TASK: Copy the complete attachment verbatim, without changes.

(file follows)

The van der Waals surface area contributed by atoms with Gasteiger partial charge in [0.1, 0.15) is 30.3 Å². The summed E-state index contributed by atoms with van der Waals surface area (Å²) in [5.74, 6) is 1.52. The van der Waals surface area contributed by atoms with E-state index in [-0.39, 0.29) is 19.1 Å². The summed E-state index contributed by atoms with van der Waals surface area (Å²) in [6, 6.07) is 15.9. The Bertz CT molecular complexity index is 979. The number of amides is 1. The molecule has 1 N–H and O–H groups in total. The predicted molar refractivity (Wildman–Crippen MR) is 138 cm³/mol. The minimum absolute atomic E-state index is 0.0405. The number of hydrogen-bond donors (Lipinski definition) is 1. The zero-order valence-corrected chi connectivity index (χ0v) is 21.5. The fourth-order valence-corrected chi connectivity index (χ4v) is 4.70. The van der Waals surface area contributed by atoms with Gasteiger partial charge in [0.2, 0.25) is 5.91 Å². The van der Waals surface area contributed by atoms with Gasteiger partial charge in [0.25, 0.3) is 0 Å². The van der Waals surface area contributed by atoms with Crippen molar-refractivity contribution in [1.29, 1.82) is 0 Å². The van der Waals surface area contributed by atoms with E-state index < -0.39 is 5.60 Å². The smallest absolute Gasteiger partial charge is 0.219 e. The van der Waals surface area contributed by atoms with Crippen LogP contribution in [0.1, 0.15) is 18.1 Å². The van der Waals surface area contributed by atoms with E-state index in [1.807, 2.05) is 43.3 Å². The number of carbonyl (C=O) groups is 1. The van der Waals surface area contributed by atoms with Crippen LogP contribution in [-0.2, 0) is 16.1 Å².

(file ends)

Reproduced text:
The van der Waals surface area contributed by atoms with Gasteiger partial charge in [0.1, 0.15) is 30.3 Å². The summed E-state index contributed by atoms with van der Waals surface area (Å²) in [5.74, 6) is 1.52. The van der Waals surface area contributed by atoms with E-state index in [-0.39, 0.29) is 19.1 Å². The summed E-state index contributed by atoms with van der Waals surface area (Å²) in [6, 6.07) is 15.9. The Bertz CT molecular complexity index is 979. The number of amides is 1. The molecule has 1 N–H and O–H groups in total. The predicted molar refractivity (Wildman–Crippen MR) is 138 cm³/mol. The minimum absolute atomic E-state index is 0.0405. The number of hydrogen-bond donors (Lipinski definition) is 1. The zero-order valence-corrected chi connectivity index (χ0v) is 21.5. The fourth-order valence-corrected chi connectivity index (χ4v) is 4.70. The van der Waals surface area contributed by atoms with Gasteiger partial charge in [0.2, 0.25) is 5.91 Å². The van der Waals surface area contributed by atoms with Gasteiger partial charge in [0.25, 0.3) is 0 Å². The van der Waals surface area contributed by atoms with Crippen molar-refractivity contribution in [1.29, 1.82) is 0 Å². The van der Waals surface area contributed by atoms with E-state index < -0.39 is 5.60 Å². The smallest absolute Gasteiger partial charge is 0.219 e. The van der Waals surface area contributed by atoms with Crippen LogP contribution in [0.1, 0.15) is 18.1 Å². The van der Waals surface area contributed by atoms with E-state index in [1.807, 2.05) is 43.3 Å². The number of carbonyl (C=O) groups is 1. The van der Waals surface area contributed by atoms with Crippen LogP contribution in [-0.2, 0) is 16.1 Å².